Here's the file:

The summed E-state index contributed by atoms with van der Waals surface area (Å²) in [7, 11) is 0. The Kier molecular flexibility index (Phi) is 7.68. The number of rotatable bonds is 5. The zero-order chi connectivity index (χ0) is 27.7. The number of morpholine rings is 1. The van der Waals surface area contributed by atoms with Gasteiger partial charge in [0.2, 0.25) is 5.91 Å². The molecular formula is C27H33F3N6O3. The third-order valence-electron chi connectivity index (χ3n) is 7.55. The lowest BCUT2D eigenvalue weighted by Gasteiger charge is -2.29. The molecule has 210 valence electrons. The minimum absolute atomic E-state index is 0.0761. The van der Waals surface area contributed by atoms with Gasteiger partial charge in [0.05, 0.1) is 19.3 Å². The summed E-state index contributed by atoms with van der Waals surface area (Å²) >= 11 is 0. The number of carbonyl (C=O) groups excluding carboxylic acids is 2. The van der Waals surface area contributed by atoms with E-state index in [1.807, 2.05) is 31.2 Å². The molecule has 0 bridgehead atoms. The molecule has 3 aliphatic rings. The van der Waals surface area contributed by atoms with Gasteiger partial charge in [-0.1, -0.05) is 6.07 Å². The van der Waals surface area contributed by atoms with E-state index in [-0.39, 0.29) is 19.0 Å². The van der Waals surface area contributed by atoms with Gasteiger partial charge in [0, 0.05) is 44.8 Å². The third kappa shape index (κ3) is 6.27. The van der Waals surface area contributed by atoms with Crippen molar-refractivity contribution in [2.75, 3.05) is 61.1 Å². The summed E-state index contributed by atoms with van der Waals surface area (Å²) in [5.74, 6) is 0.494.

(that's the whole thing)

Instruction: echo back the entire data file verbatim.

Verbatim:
The summed E-state index contributed by atoms with van der Waals surface area (Å²) in [7, 11) is 0. The Kier molecular flexibility index (Phi) is 7.68. The number of rotatable bonds is 5. The zero-order chi connectivity index (χ0) is 27.7. The number of morpholine rings is 1. The van der Waals surface area contributed by atoms with Gasteiger partial charge in [0.2, 0.25) is 5.91 Å². The molecular formula is C27H33F3N6O3. The third-order valence-electron chi connectivity index (χ3n) is 7.55. The lowest BCUT2D eigenvalue weighted by Gasteiger charge is -2.29. The molecule has 210 valence electrons. The minimum absolute atomic E-state index is 0.0761. The van der Waals surface area contributed by atoms with Gasteiger partial charge in [0.05, 0.1) is 19.3 Å². The summed E-state index contributed by atoms with van der Waals surface area (Å²) >= 11 is 0. The number of carbonyl (C=O) groups excluding carboxylic acids is 2. The van der Waals surface area contributed by atoms with E-state index in [1.807, 2.05) is 31.2 Å². The molecule has 0 bridgehead atoms. The molecule has 3 aliphatic rings. The van der Waals surface area contributed by atoms with Gasteiger partial charge in [-0.1, -0.05) is 6.07 Å². The van der Waals surface area contributed by atoms with E-state index in [-0.39, 0.29) is 19.0 Å². The van der Waals surface area contributed by atoms with Gasteiger partial charge in [0, 0.05) is 44.8 Å². The third kappa shape index (κ3) is 6.27. The van der Waals surface area contributed by atoms with Crippen molar-refractivity contribution in [2.75, 3.05) is 61.1 Å². The summed E-state index contributed by atoms with van der Waals surface area (Å²) in [5.74, 6) is 0.494.